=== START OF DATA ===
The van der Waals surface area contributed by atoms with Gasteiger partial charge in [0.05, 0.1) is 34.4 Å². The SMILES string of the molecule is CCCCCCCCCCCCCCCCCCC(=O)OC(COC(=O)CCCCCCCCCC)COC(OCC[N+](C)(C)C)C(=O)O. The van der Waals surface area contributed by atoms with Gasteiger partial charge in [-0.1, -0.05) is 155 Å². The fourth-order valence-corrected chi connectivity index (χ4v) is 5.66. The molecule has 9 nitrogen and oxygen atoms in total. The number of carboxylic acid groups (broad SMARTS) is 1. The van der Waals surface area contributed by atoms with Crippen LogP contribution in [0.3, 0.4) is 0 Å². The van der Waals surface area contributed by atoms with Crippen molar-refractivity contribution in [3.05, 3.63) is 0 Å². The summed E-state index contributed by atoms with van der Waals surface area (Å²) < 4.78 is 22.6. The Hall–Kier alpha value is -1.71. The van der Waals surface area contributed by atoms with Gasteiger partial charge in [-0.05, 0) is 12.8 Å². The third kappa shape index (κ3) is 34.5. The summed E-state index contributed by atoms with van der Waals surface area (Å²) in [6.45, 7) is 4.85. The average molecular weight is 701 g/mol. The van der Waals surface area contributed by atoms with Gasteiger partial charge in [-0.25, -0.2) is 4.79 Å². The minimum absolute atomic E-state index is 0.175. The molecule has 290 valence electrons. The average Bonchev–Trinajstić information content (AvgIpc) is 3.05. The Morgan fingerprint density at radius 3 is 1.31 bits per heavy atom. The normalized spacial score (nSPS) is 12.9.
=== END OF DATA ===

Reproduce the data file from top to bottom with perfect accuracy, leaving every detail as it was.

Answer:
The van der Waals surface area contributed by atoms with Gasteiger partial charge in [0.05, 0.1) is 34.4 Å². The SMILES string of the molecule is CCCCCCCCCCCCCCCCCCC(=O)OC(COC(=O)CCCCCCCCCC)COC(OCC[N+](C)(C)C)C(=O)O. The van der Waals surface area contributed by atoms with Gasteiger partial charge in [-0.1, -0.05) is 155 Å². The fourth-order valence-corrected chi connectivity index (χ4v) is 5.66. The molecule has 9 nitrogen and oxygen atoms in total. The number of carboxylic acid groups (broad SMARTS) is 1. The van der Waals surface area contributed by atoms with Crippen LogP contribution in [0.3, 0.4) is 0 Å². The van der Waals surface area contributed by atoms with Crippen molar-refractivity contribution in [3.05, 3.63) is 0 Å². The summed E-state index contributed by atoms with van der Waals surface area (Å²) < 4.78 is 22.6. The Hall–Kier alpha value is -1.71. The van der Waals surface area contributed by atoms with Gasteiger partial charge in [-0.05, 0) is 12.8 Å². The third kappa shape index (κ3) is 34.5. The summed E-state index contributed by atoms with van der Waals surface area (Å²) in [6.45, 7) is 4.85. The average molecular weight is 701 g/mol. The van der Waals surface area contributed by atoms with Gasteiger partial charge in [-0.25, -0.2) is 4.79 Å². The minimum absolute atomic E-state index is 0.175. The molecule has 290 valence electrons. The average Bonchev–Trinajstić information content (AvgIpc) is 3.05. The Morgan fingerprint density at radius 3 is 1.31 bits per heavy atom. The normalized spacial score (nSPS) is 12.9.